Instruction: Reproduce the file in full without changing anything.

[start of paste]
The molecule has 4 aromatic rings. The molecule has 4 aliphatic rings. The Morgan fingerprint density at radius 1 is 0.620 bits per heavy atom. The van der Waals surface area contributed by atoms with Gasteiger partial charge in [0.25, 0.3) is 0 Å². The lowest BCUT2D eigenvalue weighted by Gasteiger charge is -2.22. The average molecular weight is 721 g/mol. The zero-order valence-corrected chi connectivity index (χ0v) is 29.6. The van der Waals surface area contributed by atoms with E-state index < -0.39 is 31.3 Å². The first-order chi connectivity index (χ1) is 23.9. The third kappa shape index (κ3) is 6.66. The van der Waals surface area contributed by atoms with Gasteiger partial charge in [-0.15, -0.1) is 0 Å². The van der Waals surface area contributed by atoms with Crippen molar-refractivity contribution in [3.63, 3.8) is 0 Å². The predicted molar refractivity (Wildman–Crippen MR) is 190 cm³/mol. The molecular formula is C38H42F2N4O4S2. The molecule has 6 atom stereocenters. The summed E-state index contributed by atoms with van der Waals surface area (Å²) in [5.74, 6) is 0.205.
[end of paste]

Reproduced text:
The molecule has 4 aromatic rings. The molecule has 4 aliphatic rings. The Morgan fingerprint density at radius 1 is 0.620 bits per heavy atom. The van der Waals surface area contributed by atoms with Gasteiger partial charge in [0.25, 0.3) is 0 Å². The lowest BCUT2D eigenvalue weighted by Gasteiger charge is -2.22. The average molecular weight is 721 g/mol. The zero-order valence-corrected chi connectivity index (χ0v) is 29.6. The van der Waals surface area contributed by atoms with E-state index < -0.39 is 31.3 Å². The first-order chi connectivity index (χ1) is 23.9. The third kappa shape index (κ3) is 6.66. The van der Waals surface area contributed by atoms with Gasteiger partial charge in [-0.15, -0.1) is 0 Å². The van der Waals surface area contributed by atoms with Crippen molar-refractivity contribution in [3.63, 3.8) is 0 Å². The predicted molar refractivity (Wildman–Crippen MR) is 190 cm³/mol. The molecular formula is C38H42F2N4O4S2. The molecule has 6 atom stereocenters. The summed E-state index contributed by atoms with van der Waals surface area (Å²) in [5.74, 6) is 0.205.